“Don’t be surprised if you don’t get in this year,” the endodontic resident told me during my one-day externship. This was not the first time I’d heard this during the application process. This sentiment came from endodontic residents, faculty members and program directors — and for a relatively good reason.
As dental students, you’ve learned how to prepare for each challenge that comes your way. It should come as no surprise, then, that the best way to ensure that you will do well at a job interview is to prepare. In the short time allocated for your interview, how can you convince a prospective employer that you’re the best choice?
The primary goal of just about every dental student is to land a great job or residency after graduation. But for many, the busy and stressful schedule of completing school requirements and passing board exams leaves little time for much else. However, just like completing dental school, landing a great job as a dentist doesn’t just happen with luck.
Dental leadership is the set of practices, attitudes and abilities that allow a person to define the direction of a practice or team, and then motivate and influence others to move in that direction toward shared goals.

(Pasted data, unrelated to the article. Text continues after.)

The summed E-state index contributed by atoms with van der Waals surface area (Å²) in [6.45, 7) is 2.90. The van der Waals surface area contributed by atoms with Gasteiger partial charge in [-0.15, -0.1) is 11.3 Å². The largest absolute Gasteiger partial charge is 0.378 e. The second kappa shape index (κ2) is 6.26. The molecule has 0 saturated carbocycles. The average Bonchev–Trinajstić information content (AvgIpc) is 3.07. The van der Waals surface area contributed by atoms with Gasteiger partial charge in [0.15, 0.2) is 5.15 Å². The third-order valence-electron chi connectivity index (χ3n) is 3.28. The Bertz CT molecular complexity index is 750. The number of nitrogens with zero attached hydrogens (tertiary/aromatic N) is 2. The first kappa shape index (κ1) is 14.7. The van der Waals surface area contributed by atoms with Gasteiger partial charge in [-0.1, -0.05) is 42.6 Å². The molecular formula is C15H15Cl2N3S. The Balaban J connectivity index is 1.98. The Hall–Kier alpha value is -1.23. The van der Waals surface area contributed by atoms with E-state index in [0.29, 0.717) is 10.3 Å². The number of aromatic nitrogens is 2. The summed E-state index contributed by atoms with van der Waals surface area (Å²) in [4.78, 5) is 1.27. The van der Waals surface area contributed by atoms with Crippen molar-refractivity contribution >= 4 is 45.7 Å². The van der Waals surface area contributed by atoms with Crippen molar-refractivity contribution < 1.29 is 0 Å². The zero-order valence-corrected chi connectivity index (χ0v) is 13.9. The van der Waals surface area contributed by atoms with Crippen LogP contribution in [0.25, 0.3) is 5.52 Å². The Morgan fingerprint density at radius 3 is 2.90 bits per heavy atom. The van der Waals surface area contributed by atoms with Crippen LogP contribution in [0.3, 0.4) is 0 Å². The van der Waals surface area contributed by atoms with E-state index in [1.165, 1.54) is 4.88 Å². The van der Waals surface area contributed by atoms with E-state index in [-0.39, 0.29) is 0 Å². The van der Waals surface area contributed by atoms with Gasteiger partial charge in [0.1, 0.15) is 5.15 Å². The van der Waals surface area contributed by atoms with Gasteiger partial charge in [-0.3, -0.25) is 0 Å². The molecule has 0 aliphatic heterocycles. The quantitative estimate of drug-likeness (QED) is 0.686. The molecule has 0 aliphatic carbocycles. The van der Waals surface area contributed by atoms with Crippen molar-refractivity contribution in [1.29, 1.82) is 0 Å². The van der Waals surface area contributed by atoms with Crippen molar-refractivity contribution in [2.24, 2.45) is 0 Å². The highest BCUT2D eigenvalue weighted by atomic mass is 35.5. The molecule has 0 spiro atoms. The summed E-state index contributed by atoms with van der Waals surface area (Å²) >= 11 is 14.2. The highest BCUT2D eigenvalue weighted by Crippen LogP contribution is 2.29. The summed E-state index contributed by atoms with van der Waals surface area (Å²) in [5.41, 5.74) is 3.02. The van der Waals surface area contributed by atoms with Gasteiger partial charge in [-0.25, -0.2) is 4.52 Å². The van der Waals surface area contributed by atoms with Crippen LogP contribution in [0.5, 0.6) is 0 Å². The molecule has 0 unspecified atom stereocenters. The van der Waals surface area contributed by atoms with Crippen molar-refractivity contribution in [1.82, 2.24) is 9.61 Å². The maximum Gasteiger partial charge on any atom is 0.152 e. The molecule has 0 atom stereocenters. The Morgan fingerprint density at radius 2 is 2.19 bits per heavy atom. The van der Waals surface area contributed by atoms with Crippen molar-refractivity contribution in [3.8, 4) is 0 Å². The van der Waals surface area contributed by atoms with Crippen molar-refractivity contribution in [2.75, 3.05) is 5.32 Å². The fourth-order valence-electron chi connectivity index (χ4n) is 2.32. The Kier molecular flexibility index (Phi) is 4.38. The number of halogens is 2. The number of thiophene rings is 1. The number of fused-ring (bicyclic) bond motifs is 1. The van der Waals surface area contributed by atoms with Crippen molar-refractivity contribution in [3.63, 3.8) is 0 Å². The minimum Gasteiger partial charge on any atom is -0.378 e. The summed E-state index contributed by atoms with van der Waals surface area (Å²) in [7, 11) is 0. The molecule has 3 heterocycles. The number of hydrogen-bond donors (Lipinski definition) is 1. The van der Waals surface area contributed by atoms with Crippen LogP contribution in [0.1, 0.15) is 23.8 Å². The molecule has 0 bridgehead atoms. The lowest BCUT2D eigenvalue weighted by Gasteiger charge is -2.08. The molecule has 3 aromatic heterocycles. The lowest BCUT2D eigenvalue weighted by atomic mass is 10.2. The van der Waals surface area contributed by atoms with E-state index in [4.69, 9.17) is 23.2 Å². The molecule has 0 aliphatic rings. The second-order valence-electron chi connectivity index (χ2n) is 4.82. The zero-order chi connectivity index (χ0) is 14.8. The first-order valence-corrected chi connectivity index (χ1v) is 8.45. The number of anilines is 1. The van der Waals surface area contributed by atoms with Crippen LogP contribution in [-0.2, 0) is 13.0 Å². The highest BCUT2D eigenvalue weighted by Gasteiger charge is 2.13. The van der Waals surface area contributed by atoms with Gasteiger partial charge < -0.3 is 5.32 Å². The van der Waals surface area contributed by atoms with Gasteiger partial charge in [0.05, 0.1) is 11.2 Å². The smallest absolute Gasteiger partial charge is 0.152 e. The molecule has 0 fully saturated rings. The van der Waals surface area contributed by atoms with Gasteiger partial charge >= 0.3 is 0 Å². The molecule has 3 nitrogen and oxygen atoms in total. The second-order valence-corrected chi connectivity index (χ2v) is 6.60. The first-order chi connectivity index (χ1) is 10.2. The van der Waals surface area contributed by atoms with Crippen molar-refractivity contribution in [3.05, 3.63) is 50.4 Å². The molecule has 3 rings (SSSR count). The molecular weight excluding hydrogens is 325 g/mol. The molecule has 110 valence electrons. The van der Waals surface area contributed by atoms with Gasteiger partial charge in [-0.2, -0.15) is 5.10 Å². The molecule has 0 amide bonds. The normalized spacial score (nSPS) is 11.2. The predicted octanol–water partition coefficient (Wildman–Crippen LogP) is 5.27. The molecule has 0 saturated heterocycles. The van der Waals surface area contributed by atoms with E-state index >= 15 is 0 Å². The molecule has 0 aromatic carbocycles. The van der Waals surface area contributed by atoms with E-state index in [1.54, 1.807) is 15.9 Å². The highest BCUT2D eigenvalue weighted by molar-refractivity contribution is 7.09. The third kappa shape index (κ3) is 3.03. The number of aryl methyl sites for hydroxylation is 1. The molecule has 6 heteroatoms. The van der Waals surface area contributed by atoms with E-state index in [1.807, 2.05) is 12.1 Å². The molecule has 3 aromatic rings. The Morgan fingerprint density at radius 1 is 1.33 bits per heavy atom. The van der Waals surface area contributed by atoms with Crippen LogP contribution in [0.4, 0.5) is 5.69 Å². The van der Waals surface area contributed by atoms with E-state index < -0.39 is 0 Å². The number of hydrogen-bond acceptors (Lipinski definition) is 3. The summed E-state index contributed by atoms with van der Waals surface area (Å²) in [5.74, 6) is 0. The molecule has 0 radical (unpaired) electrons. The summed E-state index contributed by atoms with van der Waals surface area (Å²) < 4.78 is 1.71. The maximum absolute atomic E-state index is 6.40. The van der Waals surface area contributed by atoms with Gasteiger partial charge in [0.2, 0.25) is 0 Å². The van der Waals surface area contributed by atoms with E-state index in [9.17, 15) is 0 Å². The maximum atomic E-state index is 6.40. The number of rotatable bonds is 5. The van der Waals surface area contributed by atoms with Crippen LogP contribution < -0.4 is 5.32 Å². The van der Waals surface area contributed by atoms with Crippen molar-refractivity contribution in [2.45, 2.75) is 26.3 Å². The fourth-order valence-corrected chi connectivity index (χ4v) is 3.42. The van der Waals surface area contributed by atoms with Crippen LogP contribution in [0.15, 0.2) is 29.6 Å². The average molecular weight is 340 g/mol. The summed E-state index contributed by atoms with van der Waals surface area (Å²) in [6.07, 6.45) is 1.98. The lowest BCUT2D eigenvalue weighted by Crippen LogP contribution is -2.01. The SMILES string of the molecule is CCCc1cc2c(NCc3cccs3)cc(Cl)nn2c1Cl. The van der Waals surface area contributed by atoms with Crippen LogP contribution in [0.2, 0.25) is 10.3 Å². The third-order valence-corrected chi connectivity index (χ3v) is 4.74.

Job hunting is an arduous process. From struggling to find opportunities and evaluating your options to interviewing and negotiating your pay, finding your dream associateship is stressful. Asking the right questions helps you decide if an opportunity is right for you.
Dental students have big plans for their futures, and we want to help you make the most of it. In our last Career Compass webinar, we received several smart questions from students about what impacts their FICO Scores. High credit scores can translate into better rates on your dental school loans, dental practice loans, mortgages and credit cards. Read on to learn about some key concepts and get tips to improve your score.
Think back to your personal statement for dental school. What did you say in it? My bet is that you mentioned something about your desire to help people. About how you knew a dentist somewhere who helped someone in a way that only a dentist could. About how that experience planted in you a desire to do the same thing. That one day, you hoped to be a dentist who not only did that for every one of your patients but also for the world! OK, so maybe you said it with more tact or with less drama, but I have read enough prospective student personal statements to know that a good number of applicants include that to some extent. Now imagine if that dream came true.